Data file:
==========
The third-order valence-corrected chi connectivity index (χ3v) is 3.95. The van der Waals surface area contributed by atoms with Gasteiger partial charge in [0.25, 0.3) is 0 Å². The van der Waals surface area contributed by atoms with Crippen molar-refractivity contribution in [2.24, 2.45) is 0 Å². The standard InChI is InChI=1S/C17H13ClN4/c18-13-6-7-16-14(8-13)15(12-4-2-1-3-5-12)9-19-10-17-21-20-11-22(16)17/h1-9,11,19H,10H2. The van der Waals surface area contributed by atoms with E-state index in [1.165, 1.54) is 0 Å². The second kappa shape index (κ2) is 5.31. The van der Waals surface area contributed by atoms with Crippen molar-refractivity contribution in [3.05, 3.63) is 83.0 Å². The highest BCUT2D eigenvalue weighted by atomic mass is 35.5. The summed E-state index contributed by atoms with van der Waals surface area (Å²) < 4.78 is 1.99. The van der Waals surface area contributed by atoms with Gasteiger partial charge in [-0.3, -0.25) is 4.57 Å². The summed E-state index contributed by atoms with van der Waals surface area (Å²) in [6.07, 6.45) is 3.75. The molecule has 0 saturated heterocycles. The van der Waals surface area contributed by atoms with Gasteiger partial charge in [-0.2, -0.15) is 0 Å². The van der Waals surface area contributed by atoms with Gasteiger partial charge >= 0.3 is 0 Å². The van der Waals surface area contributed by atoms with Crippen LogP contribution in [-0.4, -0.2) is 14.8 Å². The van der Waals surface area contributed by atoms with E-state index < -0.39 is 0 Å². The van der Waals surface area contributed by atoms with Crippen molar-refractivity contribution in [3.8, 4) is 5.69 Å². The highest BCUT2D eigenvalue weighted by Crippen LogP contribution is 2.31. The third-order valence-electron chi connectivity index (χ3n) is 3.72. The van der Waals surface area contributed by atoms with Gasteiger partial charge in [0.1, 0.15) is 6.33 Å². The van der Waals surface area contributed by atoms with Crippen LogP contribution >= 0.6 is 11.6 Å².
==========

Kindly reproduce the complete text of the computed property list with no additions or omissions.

The third-order valence-corrected chi connectivity index (χ3v) is 3.95. The van der Waals surface area contributed by atoms with Gasteiger partial charge in [0.25, 0.3) is 0 Å². The van der Waals surface area contributed by atoms with Crippen molar-refractivity contribution in [2.24, 2.45) is 0 Å². The standard InChI is InChI=1S/C17H13ClN4/c18-13-6-7-16-14(8-13)15(12-4-2-1-3-5-12)9-19-10-17-21-20-11-22(16)17/h1-9,11,19H,10H2. The van der Waals surface area contributed by atoms with E-state index in [1.165, 1.54) is 0 Å². The second kappa shape index (κ2) is 5.31. The van der Waals surface area contributed by atoms with Crippen molar-refractivity contribution in [3.05, 3.63) is 83.0 Å². The highest BCUT2D eigenvalue weighted by atomic mass is 35.5. The summed E-state index contributed by atoms with van der Waals surface area (Å²) < 4.78 is 1.99. The van der Waals surface area contributed by atoms with Gasteiger partial charge in [-0.3, -0.25) is 4.57 Å². The summed E-state index contributed by atoms with van der Waals surface area (Å²) in [6.07, 6.45) is 3.75. The molecule has 0 saturated heterocycles. The van der Waals surface area contributed by atoms with Gasteiger partial charge in [-0.2, -0.15) is 0 Å². The van der Waals surface area contributed by atoms with Gasteiger partial charge >= 0.3 is 0 Å². The van der Waals surface area contributed by atoms with Crippen LogP contribution in [-0.4, -0.2) is 14.8 Å². The van der Waals surface area contributed by atoms with E-state index < -0.39 is 0 Å². The van der Waals surface area contributed by atoms with Crippen molar-refractivity contribution in [3.8, 4) is 5.69 Å². The highest BCUT2D eigenvalue weighted by Crippen LogP contribution is 2.31. The third-order valence-electron chi connectivity index (χ3n) is 3.72. The van der Waals surface area contributed by atoms with Gasteiger partial charge in [0.1, 0.15) is 6.33 Å². The van der Waals surface area contributed by atoms with Crippen LogP contribution >= 0.6 is 11.6 Å².